Force in Modern Physics

>> Tuesday, December 14, 2010

We are all pretty sure we know what force is. Gravity, for instance, is a force and gravity needs no further explanation. Newon was the first scientist to state the law of gravity in mathematical terms and for many years we thought that this was the final answer to what the law of gravity really is. Then cam Einstein, who found that Newton's law was only a good first approximation. Einstein's relativity concepts gave us a more accurate computation, which has been proved many times to give the correct answers for orbital and space trajectories.

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By this time, therefore, we should feel reasonably certain that at least we know the answer to how gravity affects massive bodies, so that we can predict any result. Soon after wards, it was noticed that their velocities deviated from those predicted by Einstein. It seemed as though an unknown force, emanating from the sun, slowed them down. To add to the mystery, another anomaly was discovered with several spacecraft when they were sent round the earth in what is called a slingshot maneuver, to pick up speed before going on to various space missions. This time, they picked up more speed than they should have, only four millimeters per second, but easily measured. Of course, in both cases, all sorts of precautions were taken to eliminate errors due to faulty instruments, inaccurate measurements or any other extraneous factors that would have allowed existing theories to remain intact. It seems that we might need another bored young patent clerk doodling on a piece of paper, another Einstein to astound us by finally explaining a very enduring mystery.
And this would just be the mathematics that predicts motions of bodies under the influence of gravity. It would not explain what a force such as gravity actually is, or how it is transmitted. When we see a body falling to the ground under the influence of gravity, what we see is the body, not the force. We can turn for enlightenment to his first law, as given in the Principia Mathematica: "Every body continues in its state of rest or of uniform motion in a right line, unless it is compelled to change that state by a force impressed on it." In order to find out what Newton meant by "impressed force" , his Definitions must be consulted. Definition IV states: "An impressed force is an action exerted on a body in order to change its state, either of rest or of uniform motion in a straight line." Here, the definition is saying exactly the same thing (only the other way round) as the law itself. But the law should have been the result of repeated observations, confirmed and proved by experiments, as laid down by Galileo, not a restatement of the definition. It is clear that the difficulty lies with the definition, not the law. It tries to define what a force is by describing its effect on a body.
Before Newton, many thinkers had tried to define what gravity actually was, from magnetism to circular inertia to Kepler's idea of sweeping, broom-like arms from the sun and Descartes' vortices in a universal ether. Newton avoided this entire quicksand of speculation by concentrating on finding a mathematically expressed law that would fit the observed facts. But this did not enable him to answer two crucial questions: what was gravity (or any other force) and how (or in what medium) was this force transmitted? Newton was especially puzzled by the latter question. If the earth and the other planets are made to go round the sun by the force of gravity, what transmits this force? There is no physical transmitter between the bodies of the sun and the earth. During his entire life, Newton could find no satisfactory solution to this problem of action-at-a-distance. Einstein, in his treatment of gravity in the general theory of relativity, included a fourth dimension in his explanation of how the force of gravity functions. Put very briefly, he suggested that the earth's motion in this four-dimensional continuum was actually in a straight line. In our world of three space dimensions, this motion appears to be curved.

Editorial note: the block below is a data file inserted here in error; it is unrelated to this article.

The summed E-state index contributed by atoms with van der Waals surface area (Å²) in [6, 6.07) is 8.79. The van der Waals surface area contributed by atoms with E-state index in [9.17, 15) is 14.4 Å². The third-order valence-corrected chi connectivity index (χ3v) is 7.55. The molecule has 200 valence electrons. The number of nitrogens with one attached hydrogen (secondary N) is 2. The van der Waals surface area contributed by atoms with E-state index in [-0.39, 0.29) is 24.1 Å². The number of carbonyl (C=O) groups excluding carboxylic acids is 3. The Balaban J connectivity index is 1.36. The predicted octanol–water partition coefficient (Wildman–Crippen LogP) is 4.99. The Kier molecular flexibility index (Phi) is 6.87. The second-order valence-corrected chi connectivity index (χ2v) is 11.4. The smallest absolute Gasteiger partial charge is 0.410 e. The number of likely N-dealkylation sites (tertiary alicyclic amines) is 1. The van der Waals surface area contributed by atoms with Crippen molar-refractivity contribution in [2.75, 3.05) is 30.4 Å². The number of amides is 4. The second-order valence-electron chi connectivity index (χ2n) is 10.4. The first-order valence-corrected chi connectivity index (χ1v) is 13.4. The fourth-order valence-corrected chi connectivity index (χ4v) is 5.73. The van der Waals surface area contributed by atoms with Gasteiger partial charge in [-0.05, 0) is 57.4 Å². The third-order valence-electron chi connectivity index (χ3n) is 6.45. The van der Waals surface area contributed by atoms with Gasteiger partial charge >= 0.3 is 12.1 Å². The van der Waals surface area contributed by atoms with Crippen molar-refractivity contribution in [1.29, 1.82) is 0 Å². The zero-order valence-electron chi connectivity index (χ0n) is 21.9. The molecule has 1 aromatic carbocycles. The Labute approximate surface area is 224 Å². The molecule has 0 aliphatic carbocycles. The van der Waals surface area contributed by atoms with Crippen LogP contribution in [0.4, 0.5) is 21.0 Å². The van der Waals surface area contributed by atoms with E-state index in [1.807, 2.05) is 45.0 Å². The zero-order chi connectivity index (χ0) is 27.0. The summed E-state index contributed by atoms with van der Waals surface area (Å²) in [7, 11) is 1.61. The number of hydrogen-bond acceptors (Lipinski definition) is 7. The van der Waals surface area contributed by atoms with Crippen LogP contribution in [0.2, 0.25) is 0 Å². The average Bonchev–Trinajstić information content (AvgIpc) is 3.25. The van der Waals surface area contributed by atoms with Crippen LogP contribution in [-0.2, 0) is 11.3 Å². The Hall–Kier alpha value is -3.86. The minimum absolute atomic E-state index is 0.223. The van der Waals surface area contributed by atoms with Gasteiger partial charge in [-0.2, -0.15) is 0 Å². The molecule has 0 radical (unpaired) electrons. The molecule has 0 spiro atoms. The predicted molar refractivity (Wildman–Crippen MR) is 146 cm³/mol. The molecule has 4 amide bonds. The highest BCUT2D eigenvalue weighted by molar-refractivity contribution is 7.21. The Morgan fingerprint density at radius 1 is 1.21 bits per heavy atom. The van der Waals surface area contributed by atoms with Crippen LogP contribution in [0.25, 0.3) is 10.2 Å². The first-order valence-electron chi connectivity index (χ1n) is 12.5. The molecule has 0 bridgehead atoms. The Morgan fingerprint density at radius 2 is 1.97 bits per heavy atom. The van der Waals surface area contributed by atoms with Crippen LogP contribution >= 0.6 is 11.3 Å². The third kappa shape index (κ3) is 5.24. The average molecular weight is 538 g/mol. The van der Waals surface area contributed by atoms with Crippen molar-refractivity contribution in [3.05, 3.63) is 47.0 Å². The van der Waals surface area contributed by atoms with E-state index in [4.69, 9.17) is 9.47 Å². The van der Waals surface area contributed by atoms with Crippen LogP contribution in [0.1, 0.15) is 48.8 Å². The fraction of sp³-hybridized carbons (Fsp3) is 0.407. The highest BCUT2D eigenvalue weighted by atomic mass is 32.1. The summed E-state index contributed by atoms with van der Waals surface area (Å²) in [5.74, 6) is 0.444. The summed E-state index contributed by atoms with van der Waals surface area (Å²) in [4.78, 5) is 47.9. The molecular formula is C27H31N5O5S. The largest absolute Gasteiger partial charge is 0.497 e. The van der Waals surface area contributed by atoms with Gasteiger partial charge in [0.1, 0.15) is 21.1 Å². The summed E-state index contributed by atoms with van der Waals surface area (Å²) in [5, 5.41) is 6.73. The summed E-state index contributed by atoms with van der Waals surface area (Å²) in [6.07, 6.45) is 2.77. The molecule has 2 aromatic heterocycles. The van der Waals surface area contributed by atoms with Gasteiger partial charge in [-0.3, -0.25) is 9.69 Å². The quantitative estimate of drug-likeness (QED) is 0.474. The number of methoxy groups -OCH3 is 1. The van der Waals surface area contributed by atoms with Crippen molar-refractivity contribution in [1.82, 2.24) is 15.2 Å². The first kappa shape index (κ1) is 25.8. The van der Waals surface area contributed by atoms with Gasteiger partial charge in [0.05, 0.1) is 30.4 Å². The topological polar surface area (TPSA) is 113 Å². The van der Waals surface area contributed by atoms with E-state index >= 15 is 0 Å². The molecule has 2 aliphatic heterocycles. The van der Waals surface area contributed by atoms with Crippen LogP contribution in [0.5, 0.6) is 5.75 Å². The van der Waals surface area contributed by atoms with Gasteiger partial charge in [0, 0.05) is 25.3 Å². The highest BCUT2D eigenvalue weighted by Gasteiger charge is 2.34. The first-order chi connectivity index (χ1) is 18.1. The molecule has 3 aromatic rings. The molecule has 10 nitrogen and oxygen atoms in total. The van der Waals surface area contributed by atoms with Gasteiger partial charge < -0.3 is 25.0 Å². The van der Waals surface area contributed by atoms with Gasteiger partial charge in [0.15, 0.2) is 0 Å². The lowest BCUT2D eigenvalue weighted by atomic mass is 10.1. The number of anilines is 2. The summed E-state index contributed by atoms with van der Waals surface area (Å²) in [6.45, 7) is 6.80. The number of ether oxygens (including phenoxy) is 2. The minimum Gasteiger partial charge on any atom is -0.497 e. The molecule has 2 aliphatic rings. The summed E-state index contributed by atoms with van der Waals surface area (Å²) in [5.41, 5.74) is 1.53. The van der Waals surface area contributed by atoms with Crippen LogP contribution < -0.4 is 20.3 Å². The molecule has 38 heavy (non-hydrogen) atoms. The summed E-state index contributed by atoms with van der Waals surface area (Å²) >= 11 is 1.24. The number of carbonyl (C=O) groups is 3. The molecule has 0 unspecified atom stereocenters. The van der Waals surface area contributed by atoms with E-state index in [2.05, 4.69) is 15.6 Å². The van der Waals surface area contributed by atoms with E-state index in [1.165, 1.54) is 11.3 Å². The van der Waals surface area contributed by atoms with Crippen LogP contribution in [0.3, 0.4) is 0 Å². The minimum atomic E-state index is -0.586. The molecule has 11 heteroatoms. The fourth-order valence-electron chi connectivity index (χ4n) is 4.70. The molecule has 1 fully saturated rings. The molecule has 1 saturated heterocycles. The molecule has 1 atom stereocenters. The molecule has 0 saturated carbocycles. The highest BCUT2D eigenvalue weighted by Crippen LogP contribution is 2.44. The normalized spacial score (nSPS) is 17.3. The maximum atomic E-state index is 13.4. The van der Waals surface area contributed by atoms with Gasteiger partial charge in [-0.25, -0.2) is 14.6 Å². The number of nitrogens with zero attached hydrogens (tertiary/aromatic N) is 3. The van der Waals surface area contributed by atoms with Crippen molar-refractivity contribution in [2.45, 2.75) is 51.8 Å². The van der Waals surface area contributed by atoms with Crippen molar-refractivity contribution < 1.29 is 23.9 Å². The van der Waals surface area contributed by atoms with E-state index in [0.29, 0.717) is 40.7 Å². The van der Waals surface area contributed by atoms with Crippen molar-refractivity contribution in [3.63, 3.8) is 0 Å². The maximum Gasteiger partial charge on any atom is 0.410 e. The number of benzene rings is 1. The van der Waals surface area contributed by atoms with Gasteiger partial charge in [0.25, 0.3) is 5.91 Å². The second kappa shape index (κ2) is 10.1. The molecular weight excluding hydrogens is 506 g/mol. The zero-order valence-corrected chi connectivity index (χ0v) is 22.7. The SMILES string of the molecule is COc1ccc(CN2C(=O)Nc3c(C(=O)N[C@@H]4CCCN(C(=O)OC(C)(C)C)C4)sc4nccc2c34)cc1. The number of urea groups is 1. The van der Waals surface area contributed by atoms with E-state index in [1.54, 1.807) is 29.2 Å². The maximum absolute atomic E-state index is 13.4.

When quantum mechanics was developed quanta, or discrete particles, became involved in everything, even in forces. Quantum theory is very careful not to say that the force of gravity (for instance) consists of its particles, the graviton: it merely suggests that this force is transmitted by the particles. These are weightless and must be imagined as a constant stream between two bodies under gravitational attraction, going at no more than the speed of light.
The concept of force particles is more complex than these comments have suggested. For example, force particles are considered to be "virtual" particles, because they cannot be detected directly by a particle detector, as against "real" particles which can. However, theory indicates that gravitons, for example, can also exist in the "real" form - in which case they must be thought of as waves. Gravitational waves are so weak, however, that they have never yet been detected.
All this will show that even today, we have very little idea of what a force actually is and even its transmission is subject to a lively debate. Further discussion of this subject may be found in Galileo's Shadow, including the way the Higgs Field concept can be brought to bear on the controversy of what a force actually is.

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